My Brain Age according to Dr Kamashima at lunch time today is 34 – which is less than my actually age .
For those of you who don’t know whether this is a good thing or not: In Dr Kamashima you are aiming for a brain age of 20, that’s the optimum.
In a post about the use of PowerPoint during the Iraq War, Visual Beings used this term “Visual Illiteracy”.
Some days a phrase gets me thinking – Visual Illiteracy is a new one.
There’s even an International Visual Literacy Association.
Take your pick of definitions, they all seem to be saying very similar things: the ability to communicate and understand visually rather than in words.
I suppose this fits into my brain series. The right-brained people seem to be the ones who are more likely to be visually literate. Visual literacy is going to be a skill which will be invaluable to people who are needing to be more creative and more conceptual. It seems to be something you can learn.
Having done a small amount of research I am staggered by how many words have been written about a topic that is all about visual. Apparently there is a taxonomy of visual literacy?
Greg at EOD joins the rant about the glut of information and it’s definitely one of the more entertaining ones.
“As of now, my fancy-pants, community-generated, emergent-behaviour data-sorting heuristic is: a calendar. If I haven’t gotten to something in a week, it dies. Stick that in your attention economy and smoke it. I’m re-booting. Feed list: empty. In-box: empty. TiVo: OK, OK, I still need to watch “24.” But other than that: empty.”
There is a lot to be said for the time based approach.
My dad always used to follow a three draw approach. When his in-tray became full he would put everything out of it into the top draw in his desk. If someone asked him about something he would go and find it, if it was in his top draw it would get put back into his in-tray. Every time his top draw became full he would take everything out of it and place it in the bin without even looking at it. If it had become that old he clearly wasn’t going to get to it and it probably wasn’t relevant anyway. GTD encourages people to do something similar and Greg’s approach sounds equally sensible.
It’s definitely time for people to realise that they need to take control no-one else is going to do it for them.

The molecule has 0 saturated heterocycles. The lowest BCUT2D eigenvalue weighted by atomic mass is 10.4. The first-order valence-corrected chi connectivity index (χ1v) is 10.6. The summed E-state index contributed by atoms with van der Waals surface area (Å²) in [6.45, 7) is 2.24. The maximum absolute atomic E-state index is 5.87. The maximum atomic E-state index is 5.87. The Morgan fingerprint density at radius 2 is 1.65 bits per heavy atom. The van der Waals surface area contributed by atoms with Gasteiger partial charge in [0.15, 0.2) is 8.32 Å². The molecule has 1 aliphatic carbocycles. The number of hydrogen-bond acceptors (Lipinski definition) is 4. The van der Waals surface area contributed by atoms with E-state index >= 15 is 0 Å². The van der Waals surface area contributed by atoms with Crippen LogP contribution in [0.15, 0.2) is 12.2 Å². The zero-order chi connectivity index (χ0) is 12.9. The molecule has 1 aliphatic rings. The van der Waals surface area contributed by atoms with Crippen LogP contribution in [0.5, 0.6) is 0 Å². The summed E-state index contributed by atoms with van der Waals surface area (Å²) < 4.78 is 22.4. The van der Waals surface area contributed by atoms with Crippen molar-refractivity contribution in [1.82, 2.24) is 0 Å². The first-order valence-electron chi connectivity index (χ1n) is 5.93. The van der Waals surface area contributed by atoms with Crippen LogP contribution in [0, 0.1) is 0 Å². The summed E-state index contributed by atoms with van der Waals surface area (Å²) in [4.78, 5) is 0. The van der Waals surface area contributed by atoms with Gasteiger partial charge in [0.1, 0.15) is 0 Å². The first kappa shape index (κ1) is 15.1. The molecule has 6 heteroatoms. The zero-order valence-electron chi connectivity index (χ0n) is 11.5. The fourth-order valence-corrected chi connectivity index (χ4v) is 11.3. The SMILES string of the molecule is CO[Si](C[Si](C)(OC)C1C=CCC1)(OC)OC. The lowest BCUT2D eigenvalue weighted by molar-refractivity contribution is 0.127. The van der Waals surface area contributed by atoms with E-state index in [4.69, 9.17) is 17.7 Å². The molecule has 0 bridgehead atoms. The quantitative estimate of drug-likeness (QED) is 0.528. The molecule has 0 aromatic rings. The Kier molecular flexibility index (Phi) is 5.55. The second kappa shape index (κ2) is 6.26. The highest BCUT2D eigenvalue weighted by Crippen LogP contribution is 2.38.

Today is one of my ‘working in the office’ days rather than working from home. It’s been over a week and I had forgotten how difficult some things can be in this environment.
I am currently trying to listen into a teleconference, it’s not very load and there are a number of people in a room talking, sometimes all at once. Here in the office the person next to me is on the phone, in front of me is a small meeting area where another group of people are also on a teleconference with a speaker phone. Behind me are two more individuals in an open conversation. This keyboard I am using is not the quietest either.
Result – cognitive overload. I should be able to listen in to his call without giving it my utmost attention but I can’t. I even find myself having to close my eyes in order to cut some things out. it’s a good job I don’t have to contribute much to this meeting. I definitely don’t get this at home that’s for sure.
The blog is a follow-up to the one I wrote the other day on Role Profiling – Does it have any value? In this blog I asked myself the question:
This blog ought to be one of those with loads of links to other people’s thoughts and ideas, but actually I didn’t find much on blogs to link to, and it was difficult to know which of the web sites could be regarded as authoritative. I do, however, have access to Books 24×7 which is great for getting access to information when you need to read published literature which comes with a certain level of authority. I used to dislike the online reading experience, but I am becoming more comfortable with it. All I need know is a tablet and then I can read in a format which is more like the book format.
Anyway, here are the results of my research.
Role profiles are a tool, and people use tools for many things, sometimes correctly, sometimes incorrectly – to the man with a hammer every problem is a nail. Where this particular tool works well is in a situation where there is a clear definition of the business objectives. The role profile being linked to those business objectives. In making this clear link the contents of the role profile doesn’t come as a surprise to anyone because the objectives are already known, understood and owned by everyone in the enterprise.